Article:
Most of these health-relevant variables are, of course, related to how much money we have. Under a capitalistic system of resource distribution, our right to anything — including life — flows directly from our ability to pay for it. Studies show that the ability to make healthy decisions — such as to not smoke or limit alcohol consumption — are a function of mental and emotional wellness, which is itself a function of our economic security.
So all-encompassing is the experience of economic class that it even informs the “choices” we make for ourselves. Being marginalized by race, immigration status, sexuality and ability also negatively correlate to health outcomes, in large part (although not entirely) because they predict our class position; this underscores the need to understand systems of oppression as more than interpersonal discrimination but as material denial.
Those who live everyday with these health-denying realities are, in some small way, having their day in court, when this infectious disease turns health into a collective experience.
Anti-poverty activists have decried for years the state of overcrowded and under-resourced homeless shelters, but they are finally becoming a problem for the rest of us, as we realize these conditions that ‘only’ affected the poor now also affect the rich because they undermine efforts to curb COVID’s proliferation.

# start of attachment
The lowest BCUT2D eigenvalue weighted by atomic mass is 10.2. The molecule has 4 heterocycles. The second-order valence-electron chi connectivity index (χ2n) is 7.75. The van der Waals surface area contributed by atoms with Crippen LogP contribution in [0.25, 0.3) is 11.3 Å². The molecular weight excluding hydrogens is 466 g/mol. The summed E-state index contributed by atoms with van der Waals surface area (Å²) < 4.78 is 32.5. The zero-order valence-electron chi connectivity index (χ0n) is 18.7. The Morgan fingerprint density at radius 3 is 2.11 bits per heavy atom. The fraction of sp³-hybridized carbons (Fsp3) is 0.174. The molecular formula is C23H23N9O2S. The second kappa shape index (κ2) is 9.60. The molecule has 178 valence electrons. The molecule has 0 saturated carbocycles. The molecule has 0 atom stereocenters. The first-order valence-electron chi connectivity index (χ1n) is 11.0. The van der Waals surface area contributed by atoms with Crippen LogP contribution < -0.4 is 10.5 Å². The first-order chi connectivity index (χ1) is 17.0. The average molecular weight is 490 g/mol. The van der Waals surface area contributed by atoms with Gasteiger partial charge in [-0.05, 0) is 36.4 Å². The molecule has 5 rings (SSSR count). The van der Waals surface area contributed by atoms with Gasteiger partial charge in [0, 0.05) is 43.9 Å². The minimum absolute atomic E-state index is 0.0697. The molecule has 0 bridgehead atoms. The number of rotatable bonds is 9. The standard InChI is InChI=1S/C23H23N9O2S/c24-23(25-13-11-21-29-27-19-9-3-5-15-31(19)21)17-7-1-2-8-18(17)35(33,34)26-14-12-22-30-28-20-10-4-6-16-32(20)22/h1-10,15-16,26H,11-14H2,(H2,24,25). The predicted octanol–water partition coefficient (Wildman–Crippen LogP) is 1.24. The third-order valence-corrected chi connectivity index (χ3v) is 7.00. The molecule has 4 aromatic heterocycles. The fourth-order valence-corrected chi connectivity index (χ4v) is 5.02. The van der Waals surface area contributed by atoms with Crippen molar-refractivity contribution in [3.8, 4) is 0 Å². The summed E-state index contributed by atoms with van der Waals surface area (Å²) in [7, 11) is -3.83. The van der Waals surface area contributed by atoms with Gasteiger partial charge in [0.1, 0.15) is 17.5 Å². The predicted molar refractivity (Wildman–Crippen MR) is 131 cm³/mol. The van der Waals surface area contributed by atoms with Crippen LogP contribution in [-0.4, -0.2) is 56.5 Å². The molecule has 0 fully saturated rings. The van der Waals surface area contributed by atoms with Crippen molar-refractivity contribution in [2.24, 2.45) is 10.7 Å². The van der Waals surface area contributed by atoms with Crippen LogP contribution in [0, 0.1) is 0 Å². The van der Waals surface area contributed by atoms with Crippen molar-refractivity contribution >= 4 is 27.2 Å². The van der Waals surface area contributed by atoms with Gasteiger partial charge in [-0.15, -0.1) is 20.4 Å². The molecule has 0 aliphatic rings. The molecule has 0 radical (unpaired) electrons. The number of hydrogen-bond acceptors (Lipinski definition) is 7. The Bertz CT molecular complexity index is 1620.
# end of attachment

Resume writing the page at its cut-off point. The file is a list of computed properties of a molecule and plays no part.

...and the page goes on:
Other capitalist-era phenomena — climate change; mass migration and international movement; under-resourced public health-care systems; unfair labour practices; national borders; restricted access to medications; and mass incarceration — will also contribute to the spread and lethality of COVID-19. And so, it’s not surprising that in this moment when we’re experiencing en masse the failings of our status quo we’re also overcoming one of its central features: social distancing.
Like many, I hadn’t heard of “social distancing” before becoming acutely aware of its importance over this past month. But the name for this emergency public health protocol — misleading because what is being called for is physical withdrawal — is better suited as a descriptor for business-as-usual under capitalism.
As Professor Mark Rifkin describes, one of the critical tasks of the North American settler-colonial project was, in fact, the enforcement of “social distancing” — disrupting the extended kinship networks around which Indigenous governance systems were organized, and which posed a distinct threat to the imposition of capitalist economic relations.